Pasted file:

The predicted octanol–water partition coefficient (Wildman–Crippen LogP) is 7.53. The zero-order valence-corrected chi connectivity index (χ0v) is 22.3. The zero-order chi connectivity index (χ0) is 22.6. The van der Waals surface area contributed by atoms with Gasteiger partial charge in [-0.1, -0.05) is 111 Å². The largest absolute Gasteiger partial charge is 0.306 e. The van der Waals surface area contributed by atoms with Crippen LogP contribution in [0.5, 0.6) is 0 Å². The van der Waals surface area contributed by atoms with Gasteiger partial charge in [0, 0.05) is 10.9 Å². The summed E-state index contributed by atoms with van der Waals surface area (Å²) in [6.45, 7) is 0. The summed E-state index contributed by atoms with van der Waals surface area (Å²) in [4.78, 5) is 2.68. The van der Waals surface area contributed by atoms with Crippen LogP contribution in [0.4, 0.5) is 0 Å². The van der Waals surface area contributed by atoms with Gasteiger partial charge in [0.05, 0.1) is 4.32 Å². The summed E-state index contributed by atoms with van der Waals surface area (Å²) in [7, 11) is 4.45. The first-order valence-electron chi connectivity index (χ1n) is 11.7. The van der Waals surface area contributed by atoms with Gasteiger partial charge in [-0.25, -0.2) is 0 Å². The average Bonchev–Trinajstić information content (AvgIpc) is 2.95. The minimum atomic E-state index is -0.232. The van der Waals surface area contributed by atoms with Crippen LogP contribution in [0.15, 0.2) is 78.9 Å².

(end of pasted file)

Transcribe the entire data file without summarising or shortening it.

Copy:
The predicted octanol–water partition coefficient (Wildman–Crippen LogP) is 7.53. The zero-order valence-corrected chi connectivity index (χ0v) is 22.3. The zero-order chi connectivity index (χ0) is 22.6. The van der Waals surface area contributed by atoms with Gasteiger partial charge in [-0.1, -0.05) is 111 Å². The largest absolute Gasteiger partial charge is 0.306 e. The van der Waals surface area contributed by atoms with Crippen LogP contribution in [0.5, 0.6) is 0 Å². The van der Waals surface area contributed by atoms with Gasteiger partial charge in [0, 0.05) is 10.9 Å². The summed E-state index contributed by atoms with van der Waals surface area (Å²) in [6.45, 7) is 0. The summed E-state index contributed by atoms with van der Waals surface area (Å²) in [4.78, 5) is 2.68. The van der Waals surface area contributed by atoms with Crippen LogP contribution in [0.4, 0.5) is 0 Å². The van der Waals surface area contributed by atoms with Gasteiger partial charge in [0.05, 0.1) is 4.32 Å². The summed E-state index contributed by atoms with van der Waals surface area (Å²) in [7, 11) is 4.45. The first-order valence-electron chi connectivity index (χ1n) is 11.7. The van der Waals surface area contributed by atoms with Gasteiger partial charge in [-0.25, -0.2) is 0 Å². The average Bonchev–Trinajstić information content (AvgIpc) is 2.95. The minimum atomic E-state index is -0.232. The van der Waals surface area contributed by atoms with Crippen LogP contribution in [0.15, 0.2) is 78.9 Å².